THE WHITE HOUSE
Office of the Press Secretary
|For Immediate Release
||June 18, 1999
REMARKS BY THE PRESIDENT
ON AGREEMENT FROM HELSINKI
In Front of Cologne Cathedral
10:08 P.M. (L)
PRESIDENT CLINTON: Let me say, first of all, how
pleased I am and appreciative I am for the efforts made by Secretary
Cohen and Defense Minister Sergeyev to reach the agreement under
which the Russian forces will join KFOR in Kosovo.
I have been briefed on the terms of the agreement. They
provide for unity of command. They provide for a significant range
of responsibilities for the Russians, which I think are entirely
appropriate and will enhance the mission's effectiveness. And I am
fully supportive of this agreement and very pleased by it.
This has been a good day. We are achieving our
objectives now. We know that we have 35,000 Serb forces out, 19,000
KFOR forces in. Now we have the agreement with the Russians and the
Kosovars are going home. So I feel very good and very grateful for
And, again, I know that Secretary Cohen and Mr. Sergeyev
have worked very hard, and I'd also like to thank Secretary Albright
and Foreign Minister Ivanov, because I know they've been also in
Helsinki working away. So I'm very pleased.
Q What will the Russian troops be doing and why is
it significant that they would not control a sector of their own?
PRESIDENT CLINTON: Well, for one -- the main reason is
they are actually needed in more than one sector.
PRESIDENT CLINTON: Because even though the Serb
population of Kosovo is concentrated primarily in one north
central sector and then a northeastern sector, they're actually
-- the religious and cultural sites are spread throughout the
country and there are pockets of Serbs throughout the country,
and we think it's quite important that every effort be made to
secure both the physical sites and the personal security of the
Serb minority, as well as the Kosovar Albanian majority. And we
think it will give confidence to them if the Russians are in more
than one sector.
Q Will the Russians answer to the NATO commanders?
PRESIDENT CLINTON: They have worked out their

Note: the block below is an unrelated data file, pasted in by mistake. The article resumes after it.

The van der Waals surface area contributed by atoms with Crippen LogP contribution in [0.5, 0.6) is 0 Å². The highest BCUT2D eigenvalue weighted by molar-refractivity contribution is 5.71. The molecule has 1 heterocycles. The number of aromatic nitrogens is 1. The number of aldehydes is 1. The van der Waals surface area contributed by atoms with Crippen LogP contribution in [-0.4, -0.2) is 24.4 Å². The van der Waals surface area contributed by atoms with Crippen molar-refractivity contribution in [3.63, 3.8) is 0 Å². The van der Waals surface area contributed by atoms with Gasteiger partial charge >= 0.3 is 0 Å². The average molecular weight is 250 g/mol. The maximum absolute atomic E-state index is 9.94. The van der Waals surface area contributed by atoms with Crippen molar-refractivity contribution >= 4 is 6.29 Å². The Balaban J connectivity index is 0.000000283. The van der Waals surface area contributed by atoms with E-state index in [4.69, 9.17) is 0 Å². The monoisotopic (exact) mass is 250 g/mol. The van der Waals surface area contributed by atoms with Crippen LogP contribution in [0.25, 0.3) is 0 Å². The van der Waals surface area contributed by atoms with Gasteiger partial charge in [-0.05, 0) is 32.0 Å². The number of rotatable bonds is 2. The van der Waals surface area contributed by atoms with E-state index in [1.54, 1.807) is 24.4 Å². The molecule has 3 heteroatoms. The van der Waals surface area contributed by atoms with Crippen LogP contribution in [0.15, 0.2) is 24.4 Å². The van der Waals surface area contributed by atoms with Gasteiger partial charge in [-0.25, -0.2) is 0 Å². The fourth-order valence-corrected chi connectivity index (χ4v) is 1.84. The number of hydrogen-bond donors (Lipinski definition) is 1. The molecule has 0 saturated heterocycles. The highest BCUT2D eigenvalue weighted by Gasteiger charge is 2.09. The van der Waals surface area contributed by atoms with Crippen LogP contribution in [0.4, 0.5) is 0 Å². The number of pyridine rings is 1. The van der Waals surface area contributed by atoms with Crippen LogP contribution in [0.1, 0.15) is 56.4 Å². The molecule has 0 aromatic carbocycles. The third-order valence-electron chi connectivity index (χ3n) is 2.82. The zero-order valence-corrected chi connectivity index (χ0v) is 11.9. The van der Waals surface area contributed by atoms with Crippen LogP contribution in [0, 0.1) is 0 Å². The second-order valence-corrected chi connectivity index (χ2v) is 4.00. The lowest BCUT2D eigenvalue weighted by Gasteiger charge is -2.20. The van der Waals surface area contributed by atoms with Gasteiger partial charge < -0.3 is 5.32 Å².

agreements on unity of command, and Secretary Cohen and Mr.
Sergeyev are discussing it now -- I think the briefing is going
on now, so there's no point in my trying to answer their
questions for them. They'd do a better job than I would, and if
made a mistake just have to clean it up.
Q Is this better than Bosnia, sir?
Q The House vote to kill the gun legislation -- was
that inevitable to kill the legislation because of changes the
House wanted to make on gun control and the background checks?
PRESIDENT CLINTON: Did they do that today?
Q I think they're about to.
PRESIDENT CLINTON: They're going to kill it all?
Q They have killed it all.
Q They have.
PRESIDENT CLINTON: Well, then maybe that means we'll
go back to square one and pass a good bill.
Q What happened? A month ago it was so different,
PRESIDENT CLINTON: They made a -- the decision made by
the leadership not to act before Memorial Day gave people -- gave
the NRA time to mobilize and lobby and put pressure on the House,
and gave people's attention time to wander from the heartbreak of
Littleton and the determination to do something about it.
But I think people still feel very strongly that
there's more we can do to protect our children, and my attention
hasn't wandered. I've been working on this for years and I've
seen a lot of ups and downs, so I'm more than happy to keep at
it. And I would just urge all the advocates of sensible
legislation to keep their spirits up and keep working and keep
fighting. And I'll be there with them and we'll get some things
Q Is this more than Bosnia for the Russians, Mr.
President? Is this an enhanced role than what they had in
PRESIDENT CLINTON: Yes, I would say so, because -- but
it's different. You see, in Bosnia, we shared a sector in
Bosnia, and we worked very well together. I think all of our
people will tell you they were very well pleased. And then the
French had a sector and the British had a sector, and there were
lots of other countries involved, just as there will be here.
There will be nearly 30 countries involved.
But the -- we didn't have the same dynamic here. We've
got just two ethnic groups and the Serbs are a small minority,
but they're a substantial number of people and they're spread
out. You know, of course, I hope that conditions will be such
that those ordinary civilians who didn't commit any crimes who
left will feel that they can come back, too.
So I think having the Russians there and then playing
the administrative role at the airport gives them a broader range
of responsibilities, because as I said, I think it's perfectly
consistent with the mission. I think it will help us to send the
message, to model the message, to both groups that we really do
want all law-abiding people to be able to live in peace in
Kosovo, and we intend to honor our commitments to that end.
So I feel quite good about this and I've reviewed the,
as I said, the terms of command and control and the basic
elements. I think it will work. My test about all this has
always been will it work; will it bring the Kosovars home; will
it enable them to live in safety with self-government; will it
enable us to protect everyone's religious and cultural and other
appropriate sites. I think the answers to all those questions,
if this agreement is faithfully implemented -- and I believe it
will be -- the answers to those questions are, yes.
Q Do you trust the Russians?
PRESIDENT CLINTON: Well, we -- all I can tell you is,
every time I've had an understanding with Boris Yeltsin he's kept
it. And we did work with them on a consistent, long-term basis
for years now in Bosnia and it's worked out. So I believe now
that the agreement is worked out I think it will be honored. I
expect it will be honored.
Q Despite last week --
PRESIDENT CLINTON: Yes, absolutely.
Q Thank you, sir.
END 10:15 P.M. (L)